In the world of boxing, two major organizations regulate professional boxing. The World Boxing Association is a sanctioning body for amateur boxers in North America, while the World Boxing Council regulates professional boxing worldwide. In addition to regulating professional bouts, both bodies also award titles to their respective champions, with the help of various independent organizations who have boxing fun and lucrative. For more information, click here.
The WBA was founded by former heavyweight champion Jack Dempsey on December 1, 1919, as an organization dedicated to promoting “clean” boxing. It has since grown into one of the most powerful governing bodies in the United States, with over 200 members from all 50 states and territories. Its current president is Mauricio Sulaiman, who succeeded his father, Julio César Sulaimán, after dying in January 2017.
On November 15, 1963, the WBA became affiliated with the International Boxing Federation, which allowed it to promote its championship fights around the globe. This affiliation lasted until July 31, 1967, when the IBF withdrew its support due to financial problems at the time. Since then, the WBA has been responsible for organizing title defenses for its own champions.
The WBC was formed in 1960 by José Sulpizio Sr., a Cuban-born promoter based out of Miami, Florida. He wanted to create a new international boxing federation that would be more inclusive than existing ones, such as the AIBA or the IFBB. His first step towards this goal came in 1959 when he organized the inaugural edition of the Pan American Games held in Havana, Cuba, where he crowned himself as the winner. After winning the tournament, he decided to hold the Intercontinental Championship Tournament later that year.
How do They Differ?
Number of Members: There are currently four different weight classes sanctioned by the WBA but only three divisions under the WBC’s jurisdiction.
Title Holders: Both organizations have separate championships for each division. However, they differ slightly in how these titles are awarded. For example, the WBA recognizes eight belts, whereas the WBC recognizes six.
Weight Classes: Each organization sanctions five weight classes ranging from flyweight up to super middleweight.
Minimum Age Requirements: Under the WBA rules, fighters must turn 18 years old before being eligible to fight professionally. On the other hand, the minimum age requirement set forth by the WBC is 16 years old.
Promotional Rights: While the WBA allows promoters to use any name they want so long as it does not conflict with the organization’s trademarked names, the WBC requires them to use specific terms like “World Champion.”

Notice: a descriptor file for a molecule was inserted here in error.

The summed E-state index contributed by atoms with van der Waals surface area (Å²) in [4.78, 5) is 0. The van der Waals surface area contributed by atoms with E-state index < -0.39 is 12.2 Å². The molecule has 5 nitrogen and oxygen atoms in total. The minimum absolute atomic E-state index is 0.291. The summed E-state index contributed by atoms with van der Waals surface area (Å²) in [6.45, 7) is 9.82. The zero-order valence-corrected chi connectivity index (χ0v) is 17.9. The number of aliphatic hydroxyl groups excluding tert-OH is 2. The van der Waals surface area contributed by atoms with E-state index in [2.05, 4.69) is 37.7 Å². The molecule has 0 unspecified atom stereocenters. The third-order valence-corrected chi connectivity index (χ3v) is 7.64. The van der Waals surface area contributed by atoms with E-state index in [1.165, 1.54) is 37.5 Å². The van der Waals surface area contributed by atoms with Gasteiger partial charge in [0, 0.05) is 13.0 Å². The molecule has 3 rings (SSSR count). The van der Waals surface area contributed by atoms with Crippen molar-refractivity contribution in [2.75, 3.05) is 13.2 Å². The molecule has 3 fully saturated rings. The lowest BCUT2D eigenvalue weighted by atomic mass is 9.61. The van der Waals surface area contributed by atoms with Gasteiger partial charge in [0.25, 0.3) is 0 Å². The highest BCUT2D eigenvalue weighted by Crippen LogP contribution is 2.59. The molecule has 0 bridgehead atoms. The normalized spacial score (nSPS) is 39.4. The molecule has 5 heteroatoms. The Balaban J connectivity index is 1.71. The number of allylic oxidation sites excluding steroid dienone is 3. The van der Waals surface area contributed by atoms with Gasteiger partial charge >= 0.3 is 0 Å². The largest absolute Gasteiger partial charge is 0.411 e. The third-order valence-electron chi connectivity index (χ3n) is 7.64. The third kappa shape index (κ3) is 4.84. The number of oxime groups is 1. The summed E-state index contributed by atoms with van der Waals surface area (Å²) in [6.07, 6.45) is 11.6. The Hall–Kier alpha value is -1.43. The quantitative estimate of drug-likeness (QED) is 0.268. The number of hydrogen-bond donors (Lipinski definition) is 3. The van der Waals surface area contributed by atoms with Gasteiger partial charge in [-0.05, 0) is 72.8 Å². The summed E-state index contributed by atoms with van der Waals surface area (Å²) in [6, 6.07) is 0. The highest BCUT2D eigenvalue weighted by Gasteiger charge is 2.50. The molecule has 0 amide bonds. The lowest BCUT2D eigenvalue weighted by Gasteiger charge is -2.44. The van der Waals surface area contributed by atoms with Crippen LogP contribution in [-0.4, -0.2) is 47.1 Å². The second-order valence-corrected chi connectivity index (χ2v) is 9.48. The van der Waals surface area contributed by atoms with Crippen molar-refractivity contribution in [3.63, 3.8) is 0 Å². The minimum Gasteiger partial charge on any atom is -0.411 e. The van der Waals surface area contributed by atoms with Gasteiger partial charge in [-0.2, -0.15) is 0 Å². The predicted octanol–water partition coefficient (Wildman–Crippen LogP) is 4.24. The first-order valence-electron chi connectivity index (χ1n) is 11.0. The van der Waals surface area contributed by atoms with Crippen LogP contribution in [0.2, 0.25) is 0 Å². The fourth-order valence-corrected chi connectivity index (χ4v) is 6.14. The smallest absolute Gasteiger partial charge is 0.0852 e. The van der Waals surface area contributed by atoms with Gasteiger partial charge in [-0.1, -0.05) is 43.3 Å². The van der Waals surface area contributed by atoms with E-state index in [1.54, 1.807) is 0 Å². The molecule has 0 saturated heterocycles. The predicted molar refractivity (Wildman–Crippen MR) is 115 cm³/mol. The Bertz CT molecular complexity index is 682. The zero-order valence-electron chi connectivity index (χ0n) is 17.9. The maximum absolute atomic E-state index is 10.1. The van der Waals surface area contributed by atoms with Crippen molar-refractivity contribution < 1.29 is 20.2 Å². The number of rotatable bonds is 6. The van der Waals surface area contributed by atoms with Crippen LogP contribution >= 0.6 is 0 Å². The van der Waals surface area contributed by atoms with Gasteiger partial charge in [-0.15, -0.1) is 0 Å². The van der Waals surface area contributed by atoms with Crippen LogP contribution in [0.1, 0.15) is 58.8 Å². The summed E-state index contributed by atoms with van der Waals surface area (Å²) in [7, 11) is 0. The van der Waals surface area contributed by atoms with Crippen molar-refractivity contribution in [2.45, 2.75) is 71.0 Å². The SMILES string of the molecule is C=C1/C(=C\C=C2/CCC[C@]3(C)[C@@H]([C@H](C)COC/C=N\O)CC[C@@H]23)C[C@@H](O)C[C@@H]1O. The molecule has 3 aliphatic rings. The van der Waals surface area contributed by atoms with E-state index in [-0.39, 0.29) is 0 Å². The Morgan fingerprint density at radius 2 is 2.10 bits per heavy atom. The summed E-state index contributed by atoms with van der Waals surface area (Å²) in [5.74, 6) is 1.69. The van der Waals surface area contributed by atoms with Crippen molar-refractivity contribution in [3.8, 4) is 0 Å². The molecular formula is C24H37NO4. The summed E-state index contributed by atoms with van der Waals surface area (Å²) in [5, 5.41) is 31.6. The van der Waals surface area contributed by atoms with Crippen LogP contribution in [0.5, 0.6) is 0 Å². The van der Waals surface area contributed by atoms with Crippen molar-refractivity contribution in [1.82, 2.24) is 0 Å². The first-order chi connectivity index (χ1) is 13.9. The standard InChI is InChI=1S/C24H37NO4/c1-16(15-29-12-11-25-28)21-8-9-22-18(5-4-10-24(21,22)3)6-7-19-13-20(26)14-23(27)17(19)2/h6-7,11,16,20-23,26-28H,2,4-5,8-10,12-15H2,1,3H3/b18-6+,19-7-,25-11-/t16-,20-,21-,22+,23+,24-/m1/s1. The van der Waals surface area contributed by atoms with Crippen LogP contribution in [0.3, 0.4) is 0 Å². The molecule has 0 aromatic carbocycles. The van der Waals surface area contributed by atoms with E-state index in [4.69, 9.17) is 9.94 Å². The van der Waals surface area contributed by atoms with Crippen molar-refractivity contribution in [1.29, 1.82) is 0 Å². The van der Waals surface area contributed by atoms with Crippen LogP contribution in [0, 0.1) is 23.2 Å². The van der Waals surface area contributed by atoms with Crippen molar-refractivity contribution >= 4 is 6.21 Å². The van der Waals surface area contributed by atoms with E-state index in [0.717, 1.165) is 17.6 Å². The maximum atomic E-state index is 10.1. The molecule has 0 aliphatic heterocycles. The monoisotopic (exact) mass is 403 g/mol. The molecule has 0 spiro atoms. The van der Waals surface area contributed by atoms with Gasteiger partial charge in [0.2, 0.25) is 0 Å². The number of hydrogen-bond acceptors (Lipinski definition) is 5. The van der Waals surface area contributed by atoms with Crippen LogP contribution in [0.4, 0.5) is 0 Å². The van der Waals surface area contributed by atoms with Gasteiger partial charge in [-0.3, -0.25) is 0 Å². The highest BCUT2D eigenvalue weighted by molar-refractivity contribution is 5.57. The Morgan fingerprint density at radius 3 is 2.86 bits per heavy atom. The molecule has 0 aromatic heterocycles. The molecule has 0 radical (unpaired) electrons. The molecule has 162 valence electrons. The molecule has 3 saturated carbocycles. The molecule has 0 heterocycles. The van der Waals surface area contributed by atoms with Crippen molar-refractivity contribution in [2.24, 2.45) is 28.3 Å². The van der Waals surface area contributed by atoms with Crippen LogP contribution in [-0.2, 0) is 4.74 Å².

Matchmaking: Unlike the WBA, the WBC does not allow its member promotions to match opponents against each other without approval. Instead, they must submit proposed matches to the council for review. If approved, the promotion will receive a percentage of the purse generated by the bout.
Television Coverage: Although the WBA offers live coverage of some events via pay-per-view television services, the WBC does none of this. All televised bouts are shown exclusively on cable networks.
World Championships: The WBA holds annual world championships every September, while the WBC hosts theirs once every two years. These tournaments consist of several elimination rounds followed by single-elimination finals. In addition, there is also a secondary tournament known as the Super Welterweight Elimination Tournament, which takes place annually during the summer months.
Rankings: The WBA uses its official rankings system to determine the order of contenders within each weight class. Their ranking formula includes points earned throughout an athlete’s career along with his/her current record.
Prizefighting Rules: The WBA follows Marquess Rule, which states that if one fighter throws a punch after the bell rings, the referee can stop the action and award the round to the opponent. The WBC instead follows the New York State Athletic Commission rule, which says that all punches were thrown inside the ring count unless otherwise stated.
How is Media Involved in Promoting the Two Events?
Media plays a vital role in promoting both the WBA and the WBC. As mentioned earlier, the WBA has exclusive rights to broadcast fights on pay per view television services. This means that fans who purchase PPV subscriptions get access to those shows. Meanwhile, the WBC broadcasts most of its events on free TV channels including ESPN Deportes Network, Fox Sports Latin America, and Sky Sport Italia.
The media also helps promote boxing events outside North America. Many countries around the globe follow the sport closely because of the popularity of American boxers such as Floyd Mayweather Jr., Manny Pacquiao, and Miguel Cotto. When these athletes compete abroad, local newspapers often cover their activities. They do this either by publishing articles about the event or by providing interviews with the participants.
Although the WBA and WBC have similar rules regarding how fighters should be ranked, they differ greatly when it comes to promotional methods. For example, the WBA promotes itself through pay-per-view telecasts, whereas the WBC relies heavily on free TV programming. Both organizations offer championship belts, but only the WBA gives out titles at regular intervals. Finally, although the WBA and WBO share many similarities, they still maintain enough differences to make them unique entities.